Thursday, August 26, 2010

The Falling Down Gene

My youngest child, Molly, inherited the falling down gene from me. Give us some space and a little time and we will fall down. We've discussed this problem and agree it’s based on a combination of weak ankles, social anxiety and terminal optimism.

Our ankles are so weak our rubber-gammed gaits often look like Cookie’s in the movie
Best in Show when something goes wrong with her legs right before she and her dog are to take to the floor for final competition. The good thing for Molly and me is that we never break our ankles. This must be because of how flexible they are. They're so flexible they just give in at the most inopportune moment and then we land on our wrists and battered knees, although never at the same time as we aren't a vaudeville act.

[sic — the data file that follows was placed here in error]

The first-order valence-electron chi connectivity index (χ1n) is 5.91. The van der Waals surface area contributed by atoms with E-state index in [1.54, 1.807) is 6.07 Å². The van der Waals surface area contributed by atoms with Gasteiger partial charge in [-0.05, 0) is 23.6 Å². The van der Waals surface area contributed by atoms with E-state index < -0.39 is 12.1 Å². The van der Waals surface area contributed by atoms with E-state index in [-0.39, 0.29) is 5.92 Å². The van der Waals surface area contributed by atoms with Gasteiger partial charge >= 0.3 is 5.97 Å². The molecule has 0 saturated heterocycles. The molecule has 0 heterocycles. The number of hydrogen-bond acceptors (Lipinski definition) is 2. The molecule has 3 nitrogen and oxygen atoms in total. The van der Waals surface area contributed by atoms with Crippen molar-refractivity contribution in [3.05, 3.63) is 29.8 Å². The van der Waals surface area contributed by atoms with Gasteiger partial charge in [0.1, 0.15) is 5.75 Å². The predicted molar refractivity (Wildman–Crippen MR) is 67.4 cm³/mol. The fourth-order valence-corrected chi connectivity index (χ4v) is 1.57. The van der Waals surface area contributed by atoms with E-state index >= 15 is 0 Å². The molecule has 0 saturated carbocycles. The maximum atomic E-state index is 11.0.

Our social anxiety is such that we never fall when we are alone or when we’ve been to Happy Hour. Our most memorable falls happen when we are sober and somber and distracted by our earthly burdens, and when there are lots of people around to appreciate our special gifts.

And then there is our terminal optimism. We keep thinking that, despite our anxieties, something wonderful is going to greet us around the next corner or perhaps land on our heads. Therefore, instead of watching where we are going as we stumble over poop in the driveway, cracks in the sidewalk, and occasionally, carcasses in the road, we are usually gazing upward, looking for the silver lining in whatever dark cloud happens to be listing by overhead.

If you think I’m exaggerating, here are just a few examples: